“No Justice, No Peace” -Rev. Hugh Odhner

Then justice will dwell in the wilderness,
    and righteousness abide in the fruitful field.
The effect of righteousness will be peace,
    and the result of righteousness, quietness and trust forever.
My people will abide in a peaceful habitation,
    in secure dwellings, and in quiet resting places.

-Isaiah 32:13-18

As the threat from Covid-19 appears to be gradually subsiding in this country – not that the threat of the pandemic has gone away; it is still with us, with new and perhaps more deadly variants showing up, but after a year, and after many of us have received vaccinations – attention is turning or being turned to other issues. One of these is the almost daily demonstrations taking place against the police. The slogan “no justice, no peace” is being heard and seen more and more often. The slogan is not particularly new; it became associated in the nineteen-eighties with protests against police violence in New York City. It has had a resurgence now, not because the underlying issue ever went away, but because increased attention is now being given to it. 

Almost fifty years ago, Pope Paul VI delivered a message for the World Day of Peace on January 1, 1972. He said, “If you want peace, work for justice.”* These words were true then and are just as true today. Without justice it is not possible to have true lasting peace, not in the world, not in our country, not in our local communities, not in our church, and not in ourselves. The mere absence of civil and social conflict is not an indication of genuine peace. For it may be imposed by political, societal or religious forces and customs which mask over deep-seated problems, and they will remain covered over until such time as the forces and powers are weakened. And then the disturbances which lay hidden underneath are exposed and come to view. While this upsetting and disruptive, know that disorders and evils cannot be dealt with until they come out into the open (Divine Providence §278). This is true both for an individual and as well as for a larger or smaller society.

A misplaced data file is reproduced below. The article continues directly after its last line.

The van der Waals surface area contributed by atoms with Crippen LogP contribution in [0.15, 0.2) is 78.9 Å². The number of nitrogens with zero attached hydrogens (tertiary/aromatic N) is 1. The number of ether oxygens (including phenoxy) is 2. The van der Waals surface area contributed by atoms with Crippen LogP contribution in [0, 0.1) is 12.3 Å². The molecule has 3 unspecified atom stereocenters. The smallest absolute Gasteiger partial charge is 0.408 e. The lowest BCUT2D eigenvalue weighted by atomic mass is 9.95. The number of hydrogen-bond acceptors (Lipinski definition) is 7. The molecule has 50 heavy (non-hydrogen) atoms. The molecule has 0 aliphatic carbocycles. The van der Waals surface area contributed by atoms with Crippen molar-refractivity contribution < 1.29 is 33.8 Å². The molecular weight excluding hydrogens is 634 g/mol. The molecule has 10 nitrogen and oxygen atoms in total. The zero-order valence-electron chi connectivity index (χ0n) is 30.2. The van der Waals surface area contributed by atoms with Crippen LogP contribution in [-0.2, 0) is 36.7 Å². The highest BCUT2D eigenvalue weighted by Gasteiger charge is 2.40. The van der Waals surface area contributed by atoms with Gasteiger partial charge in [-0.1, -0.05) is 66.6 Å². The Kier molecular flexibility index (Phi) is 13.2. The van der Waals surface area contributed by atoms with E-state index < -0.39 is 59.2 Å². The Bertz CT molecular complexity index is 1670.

The connection between justice and peace is evident from many passages in the Word of the Lord. Isaiah 32 states that the effect of justice will be peace. Psalm 85 verse ten states that righteousness (or justice) and peace have kissed each other. Arcana Coelestia 3574 tells us that this signifies their conjunction together. Consider for a moment that if we do not treat others with justice, that is, with fairness, as we ourselves would like to be treated, there is not likely to be a peaceful relationship. And this is true both for individual relationships and for society in general. To return to Isaiah 32, notice that the effect or work of justice not only is peace, but also results in tranquility and trust. Where justice and fairness are not practiced, a sense of trust will be absent.

The connection between justice and peace is like that between the two Great Commandments. Just as the first commandment relates to love to the Lord, and the second to love to the neighbor, so also “peace” relates to the Lord, and “justice” to the neighbor. We cannot be in one without the other. Peace in the highest sense signifies the Lord Himself. In the prophecy in Isaiah 9:6-7,  the Prince of Peace is the Lord. 

Concerning peace we read this in Arcana Coelestia §5662:

… peace in heaven is like spring on earth, or like the dawn, which does not affect us by sensible changes, but by a universal pleasantness that flows into everything that is perceived, and fills with this pleasantness not only the perception itself but also the individual objects.***